"It's not sexy but really important," Miller said. "It made it possible for Democrats to move, haltingly, toward a civil rights interest, which actually had been the province of the Republican Party."
On the Friday of convention week, Roosevelt spoke to "one solid carpet of cheering, shrieking, flag-waving humanity," the Inquirer reported, gathered on an overcast day at Franklin Field.
"There is a mysterious cycle in human events," Roosevelt said. "To some generations much is given. Of other generations much is expected. This generation of Americans has a rendezvous with destiny."
If 1936 signaled a shift in the Democratic Party, 1948 marked a sea change.
The party met again to renominate a candidate, in this case Truman, who was far less popular than FDR, leaving Democrats to wonder whether he could win.
The convention centered on civil rights. Minneapolis Mayor Hubert H. Humphrey gave an impassioned speech calling for a civil rights plank to be inserted into the platform.
"The time is now arrived in America for the Democratic Party to get out of the shadow of states' rights and walk forthrightly into the bright sunshine of human rights," Humphrey said.
Truman supported the effort, to the outrage of the Southern Democrats. Mississippi's delegation walked out, shouting and ripping the Mississippi flag from Convention Hall. Half of Alabama's delegates followed into the streets, where they were booed.
The Southern Democrats gathered later to nominate South Carolina Gov. Strom Thurmond as their nominee.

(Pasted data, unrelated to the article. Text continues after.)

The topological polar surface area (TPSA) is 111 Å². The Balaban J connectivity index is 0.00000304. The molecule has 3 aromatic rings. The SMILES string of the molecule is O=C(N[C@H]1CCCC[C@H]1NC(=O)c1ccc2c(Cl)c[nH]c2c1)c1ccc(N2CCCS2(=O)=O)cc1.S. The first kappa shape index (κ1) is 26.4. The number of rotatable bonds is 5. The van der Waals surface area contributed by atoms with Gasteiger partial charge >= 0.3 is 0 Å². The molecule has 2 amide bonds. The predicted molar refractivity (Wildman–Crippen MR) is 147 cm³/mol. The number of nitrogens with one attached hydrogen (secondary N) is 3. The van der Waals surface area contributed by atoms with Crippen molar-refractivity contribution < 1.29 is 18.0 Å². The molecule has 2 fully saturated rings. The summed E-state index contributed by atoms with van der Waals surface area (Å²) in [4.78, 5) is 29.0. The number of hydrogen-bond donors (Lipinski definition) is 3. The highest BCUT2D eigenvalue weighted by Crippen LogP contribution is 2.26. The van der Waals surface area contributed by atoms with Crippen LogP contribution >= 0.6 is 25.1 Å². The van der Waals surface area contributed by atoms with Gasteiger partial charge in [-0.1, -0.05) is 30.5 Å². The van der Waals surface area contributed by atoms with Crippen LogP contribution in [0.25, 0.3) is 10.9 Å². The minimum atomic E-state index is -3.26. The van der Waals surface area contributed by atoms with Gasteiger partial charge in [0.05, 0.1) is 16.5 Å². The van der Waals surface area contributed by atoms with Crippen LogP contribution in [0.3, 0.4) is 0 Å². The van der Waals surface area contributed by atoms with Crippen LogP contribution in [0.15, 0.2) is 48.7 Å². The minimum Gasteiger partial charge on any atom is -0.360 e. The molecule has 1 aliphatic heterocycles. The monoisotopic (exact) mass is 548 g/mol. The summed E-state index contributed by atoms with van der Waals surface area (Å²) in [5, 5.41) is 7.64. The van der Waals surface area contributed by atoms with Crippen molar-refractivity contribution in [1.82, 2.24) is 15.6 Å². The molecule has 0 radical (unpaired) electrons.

"People always say Nixon flipped the Democratic South to Republicanism, but actually you see it really starting right here," Sautter said. "This was the beginning."
The 1948 convention was also among the first to be televised. Philadelphia was selected to host the convention in part because of the coaxial cable that ran from New York to Washington.
July that year was brutally hot. To the chagrin of delegates, Philadelphia had passed on air-conditioning when it built the hall.
Men and women sat in sweat-soaked clothing in 90-degree-plus heat. At one point, organizers hauled huge ice blocks onto the roof to send cool droplets down to the floor.
So many speakers took the floor that Truman didn't give his acceptance speech until around 1:30 a.m.
Chris Borick, a political science professor and the director of the Muhlenberg College Institute of Public Opinion, sees some similarities between the 1948 convention and this year's.
Hillary Clinton, for instance, faces some of the same public doubts as Truman did.
Additionally, in 1948 the party was trying to maintain the Roosevelt legacy through Truman. "This time it's the Obama legacy and the keeper of that legacy," Borick said. "And Hillary Clinton has wholeheartedly billed herself as that."
Miller thinks Sen. Bernie Sanders' influence on Clinton and the platform - as well as what becomes of expected protests outside of the convention - will be the narrative inscribed in the history books.
"Once again, the big story is the backstory, because it's going to say something about who controls the Democratic Party, what does it stand for?" Miller said. "Who does it represent?"